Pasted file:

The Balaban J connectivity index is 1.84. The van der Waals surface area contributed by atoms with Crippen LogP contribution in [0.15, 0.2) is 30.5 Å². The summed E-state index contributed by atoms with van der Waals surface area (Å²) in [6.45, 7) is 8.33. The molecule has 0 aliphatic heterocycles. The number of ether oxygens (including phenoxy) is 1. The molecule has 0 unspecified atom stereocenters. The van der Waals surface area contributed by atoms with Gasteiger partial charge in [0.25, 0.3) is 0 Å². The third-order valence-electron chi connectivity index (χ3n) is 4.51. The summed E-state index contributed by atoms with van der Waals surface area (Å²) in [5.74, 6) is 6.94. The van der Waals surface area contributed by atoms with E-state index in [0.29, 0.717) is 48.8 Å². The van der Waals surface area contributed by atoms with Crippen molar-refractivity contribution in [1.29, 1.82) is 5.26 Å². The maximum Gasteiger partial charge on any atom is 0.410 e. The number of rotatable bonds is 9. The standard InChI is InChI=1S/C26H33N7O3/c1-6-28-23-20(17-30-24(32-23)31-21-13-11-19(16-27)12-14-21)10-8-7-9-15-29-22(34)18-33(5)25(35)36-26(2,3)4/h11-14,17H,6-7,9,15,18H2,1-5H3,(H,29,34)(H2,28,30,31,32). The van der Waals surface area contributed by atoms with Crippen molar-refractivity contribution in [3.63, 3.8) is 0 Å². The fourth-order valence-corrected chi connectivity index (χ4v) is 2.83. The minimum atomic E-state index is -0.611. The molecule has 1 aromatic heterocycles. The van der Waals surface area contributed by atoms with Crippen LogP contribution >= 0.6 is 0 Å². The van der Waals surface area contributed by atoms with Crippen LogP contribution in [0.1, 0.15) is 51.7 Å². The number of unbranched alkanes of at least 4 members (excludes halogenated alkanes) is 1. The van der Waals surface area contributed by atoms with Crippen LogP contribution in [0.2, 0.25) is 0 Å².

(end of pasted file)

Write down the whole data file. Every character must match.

The Balaban J connectivity index is 1.84. The van der Waals surface area contributed by atoms with Crippen LogP contribution in [0.15, 0.2) is 30.5 Å². The summed E-state index contributed by atoms with van der Waals surface area (Å²) in [6.45, 7) is 8.33. The molecule has 0 aliphatic heterocycles. The number of ether oxygens (including phenoxy) is 1. The molecule has 0 unspecified atom stereocenters. The van der Waals surface area contributed by atoms with Gasteiger partial charge in [0.25, 0.3) is 0 Å². The third-order valence-electron chi connectivity index (χ3n) is 4.51. The summed E-state index contributed by atoms with van der Waals surface area (Å²) in [5.74, 6) is 6.94. The van der Waals surface area contributed by atoms with E-state index in [0.29, 0.717) is 48.8 Å². The van der Waals surface area contributed by atoms with Crippen molar-refractivity contribution in [1.29, 1.82) is 5.26 Å². The maximum Gasteiger partial charge on any atom is 0.410 e. The number of rotatable bonds is 9. The standard InChI is InChI=1S/C26H33N7O3/c1-6-28-23-20(17-30-24(32-23)31-21-13-11-19(16-27)12-14-21)10-8-7-9-15-29-22(34)18-33(5)25(35)36-26(2,3)4/h11-14,17H,6-7,9,15,18H2,1-5H3,(H,29,34)(H2,28,30,31,32). The van der Waals surface area contributed by atoms with Crippen molar-refractivity contribution in [3.63, 3.8) is 0 Å². The fourth-order valence-corrected chi connectivity index (χ4v) is 2.83. The minimum atomic E-state index is -0.611. The molecule has 1 aromatic heterocycles. The van der Waals surface area contributed by atoms with Crippen LogP contribution >= 0.6 is 0 Å². The van der Waals surface area contributed by atoms with Crippen LogP contribution in [0.1, 0.15) is 51.7 Å². The number of unbranched alkanes of at least 4 members (excludes halogenated alkanes) is 1. The van der Waals surface area contributed by atoms with Crippen LogP contribution in [0.2, 0.25) is 0 Å².